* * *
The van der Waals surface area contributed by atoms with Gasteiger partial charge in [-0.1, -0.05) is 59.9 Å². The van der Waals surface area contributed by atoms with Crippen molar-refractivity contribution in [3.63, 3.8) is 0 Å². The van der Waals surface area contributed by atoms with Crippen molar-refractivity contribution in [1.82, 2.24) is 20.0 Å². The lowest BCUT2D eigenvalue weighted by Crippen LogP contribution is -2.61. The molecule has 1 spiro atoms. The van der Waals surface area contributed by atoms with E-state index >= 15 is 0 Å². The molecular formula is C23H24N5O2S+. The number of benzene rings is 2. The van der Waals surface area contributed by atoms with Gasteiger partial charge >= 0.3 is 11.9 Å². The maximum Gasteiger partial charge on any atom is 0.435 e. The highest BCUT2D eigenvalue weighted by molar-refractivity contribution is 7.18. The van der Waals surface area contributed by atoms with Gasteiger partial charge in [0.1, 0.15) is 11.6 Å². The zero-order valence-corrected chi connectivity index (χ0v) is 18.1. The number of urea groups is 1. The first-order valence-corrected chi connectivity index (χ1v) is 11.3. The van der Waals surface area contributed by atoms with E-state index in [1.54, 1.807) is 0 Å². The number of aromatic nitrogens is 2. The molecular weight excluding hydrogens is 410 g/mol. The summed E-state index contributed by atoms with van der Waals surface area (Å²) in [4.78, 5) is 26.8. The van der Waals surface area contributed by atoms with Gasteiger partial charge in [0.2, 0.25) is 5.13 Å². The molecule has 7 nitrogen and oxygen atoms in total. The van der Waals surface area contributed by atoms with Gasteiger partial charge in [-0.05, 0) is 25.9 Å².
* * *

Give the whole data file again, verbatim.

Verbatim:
The van der Waals surface area contributed by atoms with Gasteiger partial charge in [-0.1, -0.05) is 59.9 Å². The van der Waals surface area contributed by atoms with Crippen molar-refractivity contribution in [3.63, 3.8) is 0 Å². The van der Waals surface area contributed by atoms with Crippen molar-refractivity contribution in [1.82, 2.24) is 20.0 Å². The lowest BCUT2D eigenvalue weighted by Crippen LogP contribution is -2.61. The molecule has 1 spiro atoms. The van der Waals surface area contributed by atoms with E-state index >= 15 is 0 Å². The molecular formula is C23H24N5O2S+. The number of benzene rings is 2. The van der Waals surface area contributed by atoms with Gasteiger partial charge >= 0.3 is 11.9 Å². The maximum Gasteiger partial charge on any atom is 0.435 e. The highest BCUT2D eigenvalue weighted by molar-refractivity contribution is 7.18. The van der Waals surface area contributed by atoms with Gasteiger partial charge in [0.1, 0.15) is 11.6 Å². The zero-order valence-corrected chi connectivity index (χ0v) is 18.1. The number of urea groups is 1. The first-order valence-corrected chi connectivity index (χ1v) is 11.3. The van der Waals surface area contributed by atoms with E-state index in [1.54, 1.807) is 0 Å². The number of aromatic nitrogens is 2. The molecular weight excluding hydrogens is 410 g/mol. The summed E-state index contributed by atoms with van der Waals surface area (Å²) in [4.78, 5) is 26.8. The van der Waals surface area contributed by atoms with Gasteiger partial charge in [0.2, 0.25) is 5.13 Å². The molecule has 7 nitrogen and oxygen atoms in total. The van der Waals surface area contributed by atoms with Gasteiger partial charge in [-0.05, 0) is 25.9 Å².